Virtual Citizen Comment.
In a historic first, Arlingtonians now may address the County and School Boards over voice and video conferencing. Commenting on this development, County Board Chairman Matt de Ferranti remarked, “We are able to hear from more citizens online, but it is also important to consider the Digital Divide.”
This allows people to make their voices heard from home, instead of sitting through lengthy board meetings to share opinions. Board members also foster engagement through virtual office hours. De Ferranti noted that although, “we miss the sense of community from in-person meetings, there could be benefits to retaining remote engagement options alongside in-person. At the very least, we must modernize the Arlington Way and make it much more inclusive. Allowing for online options is worth exploring as a step in the right direction.”
Voting Early and Conveniently.
November 2020 saw the largest voter turnout in Arlington history, with 63% of active Arlington voters voting early. More than 45,000 voted by mail and nearly 60,000 through early in-person voting – nearly a three-fold increase over 2016 early voting.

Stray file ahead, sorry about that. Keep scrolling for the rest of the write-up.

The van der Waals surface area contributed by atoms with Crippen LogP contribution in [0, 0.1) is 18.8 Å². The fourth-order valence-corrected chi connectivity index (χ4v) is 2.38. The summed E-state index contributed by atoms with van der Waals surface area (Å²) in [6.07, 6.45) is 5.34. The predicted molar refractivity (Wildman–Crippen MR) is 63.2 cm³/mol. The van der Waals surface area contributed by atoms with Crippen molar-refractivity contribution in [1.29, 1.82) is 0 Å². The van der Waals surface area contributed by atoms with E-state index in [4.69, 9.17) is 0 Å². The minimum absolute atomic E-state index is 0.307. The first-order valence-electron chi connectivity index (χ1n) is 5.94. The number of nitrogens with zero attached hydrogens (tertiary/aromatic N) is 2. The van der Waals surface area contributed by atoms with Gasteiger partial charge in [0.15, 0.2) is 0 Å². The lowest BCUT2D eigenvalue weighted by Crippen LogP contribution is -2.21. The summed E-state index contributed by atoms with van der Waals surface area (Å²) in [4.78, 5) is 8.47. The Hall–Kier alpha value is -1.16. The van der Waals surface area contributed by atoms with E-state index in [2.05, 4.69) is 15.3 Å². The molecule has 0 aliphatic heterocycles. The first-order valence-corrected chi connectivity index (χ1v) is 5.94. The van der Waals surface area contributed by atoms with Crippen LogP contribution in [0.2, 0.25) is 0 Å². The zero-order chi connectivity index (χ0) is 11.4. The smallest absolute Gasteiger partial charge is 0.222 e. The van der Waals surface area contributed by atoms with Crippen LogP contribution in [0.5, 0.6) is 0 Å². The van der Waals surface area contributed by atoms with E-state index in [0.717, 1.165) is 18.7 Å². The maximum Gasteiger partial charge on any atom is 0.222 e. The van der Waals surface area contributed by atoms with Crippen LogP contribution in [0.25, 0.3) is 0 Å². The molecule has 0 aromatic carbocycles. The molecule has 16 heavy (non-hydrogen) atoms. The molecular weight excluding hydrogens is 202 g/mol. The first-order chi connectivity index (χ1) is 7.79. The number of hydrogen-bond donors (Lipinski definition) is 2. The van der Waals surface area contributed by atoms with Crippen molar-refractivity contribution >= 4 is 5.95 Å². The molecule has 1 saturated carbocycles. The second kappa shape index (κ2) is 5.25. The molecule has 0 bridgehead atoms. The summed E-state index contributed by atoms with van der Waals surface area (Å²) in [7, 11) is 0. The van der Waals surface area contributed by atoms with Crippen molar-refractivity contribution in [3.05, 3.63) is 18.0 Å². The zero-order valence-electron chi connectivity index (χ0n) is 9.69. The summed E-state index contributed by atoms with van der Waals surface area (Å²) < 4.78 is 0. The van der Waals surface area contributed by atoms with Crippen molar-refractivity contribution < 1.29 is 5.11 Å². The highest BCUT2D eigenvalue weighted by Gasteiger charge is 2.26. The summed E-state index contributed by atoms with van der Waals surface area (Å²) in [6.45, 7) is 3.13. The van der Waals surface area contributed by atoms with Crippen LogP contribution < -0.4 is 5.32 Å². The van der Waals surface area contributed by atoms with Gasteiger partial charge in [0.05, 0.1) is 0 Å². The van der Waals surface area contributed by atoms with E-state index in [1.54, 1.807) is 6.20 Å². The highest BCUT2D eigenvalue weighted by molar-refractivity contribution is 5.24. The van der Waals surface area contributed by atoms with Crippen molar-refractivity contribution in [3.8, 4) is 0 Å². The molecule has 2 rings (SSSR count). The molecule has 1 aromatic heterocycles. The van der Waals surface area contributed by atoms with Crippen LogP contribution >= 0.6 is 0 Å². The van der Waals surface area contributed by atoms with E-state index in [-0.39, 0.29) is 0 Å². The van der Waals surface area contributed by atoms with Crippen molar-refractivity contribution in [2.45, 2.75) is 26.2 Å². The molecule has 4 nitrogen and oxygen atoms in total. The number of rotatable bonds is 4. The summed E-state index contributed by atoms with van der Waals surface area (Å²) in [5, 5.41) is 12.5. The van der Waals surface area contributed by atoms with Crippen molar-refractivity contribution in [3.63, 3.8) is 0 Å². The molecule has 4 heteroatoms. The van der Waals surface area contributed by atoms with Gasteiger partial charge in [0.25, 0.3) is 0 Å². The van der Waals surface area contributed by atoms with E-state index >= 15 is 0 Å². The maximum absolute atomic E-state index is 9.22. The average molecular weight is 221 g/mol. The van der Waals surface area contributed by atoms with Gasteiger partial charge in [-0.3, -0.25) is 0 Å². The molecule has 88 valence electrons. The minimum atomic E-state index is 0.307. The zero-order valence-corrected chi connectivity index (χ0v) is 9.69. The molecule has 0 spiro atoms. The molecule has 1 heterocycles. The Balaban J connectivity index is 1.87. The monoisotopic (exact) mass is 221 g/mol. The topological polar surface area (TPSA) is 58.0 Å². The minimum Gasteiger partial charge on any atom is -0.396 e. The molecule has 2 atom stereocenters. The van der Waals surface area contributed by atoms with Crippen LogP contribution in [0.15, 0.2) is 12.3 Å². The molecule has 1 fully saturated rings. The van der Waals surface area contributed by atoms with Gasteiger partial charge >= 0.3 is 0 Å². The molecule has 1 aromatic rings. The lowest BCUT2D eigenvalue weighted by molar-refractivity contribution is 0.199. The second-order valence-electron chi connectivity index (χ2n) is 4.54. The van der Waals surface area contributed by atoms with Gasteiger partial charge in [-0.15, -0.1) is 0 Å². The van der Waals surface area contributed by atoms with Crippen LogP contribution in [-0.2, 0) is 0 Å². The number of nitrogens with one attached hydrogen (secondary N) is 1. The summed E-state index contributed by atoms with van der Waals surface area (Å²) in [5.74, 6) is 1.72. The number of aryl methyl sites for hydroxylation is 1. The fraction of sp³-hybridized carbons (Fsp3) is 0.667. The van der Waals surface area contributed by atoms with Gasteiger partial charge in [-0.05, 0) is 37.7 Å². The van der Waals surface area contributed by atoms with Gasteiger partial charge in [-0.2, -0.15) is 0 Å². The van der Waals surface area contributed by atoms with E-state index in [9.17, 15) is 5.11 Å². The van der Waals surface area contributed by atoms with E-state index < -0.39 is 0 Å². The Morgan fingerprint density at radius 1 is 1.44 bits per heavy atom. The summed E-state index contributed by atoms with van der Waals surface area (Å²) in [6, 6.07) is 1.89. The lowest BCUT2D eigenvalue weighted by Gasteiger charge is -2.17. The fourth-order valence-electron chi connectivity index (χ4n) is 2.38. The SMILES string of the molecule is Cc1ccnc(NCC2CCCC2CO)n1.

Arlington’s Democratic Committee demonstrated impressive alacrity by shifting to a mail-in caucus just a week after the Governor’s stay-at-home order in March 2020. A historic first, the May 2020 caucus resulted in over 5,700 ballots cast, nearly eclipsing prior county caucus records. Future caucuses, primaries and general election must allow the same flexible options for early voting.
Welcome to the Next Generation of Election Officers.
2020 marked an incredible response to calls for Election Officers who facilitate free and fair elections. The Arlington County Board of Elections reported a wait list of more than 500 citizens who offered to serve in 2020. Election officers are unsung heroes in any election, arriving at 5 a.m. and staying until the last vote is tabulated. (Disclosure: I served as an election officer this year and in prior elections.)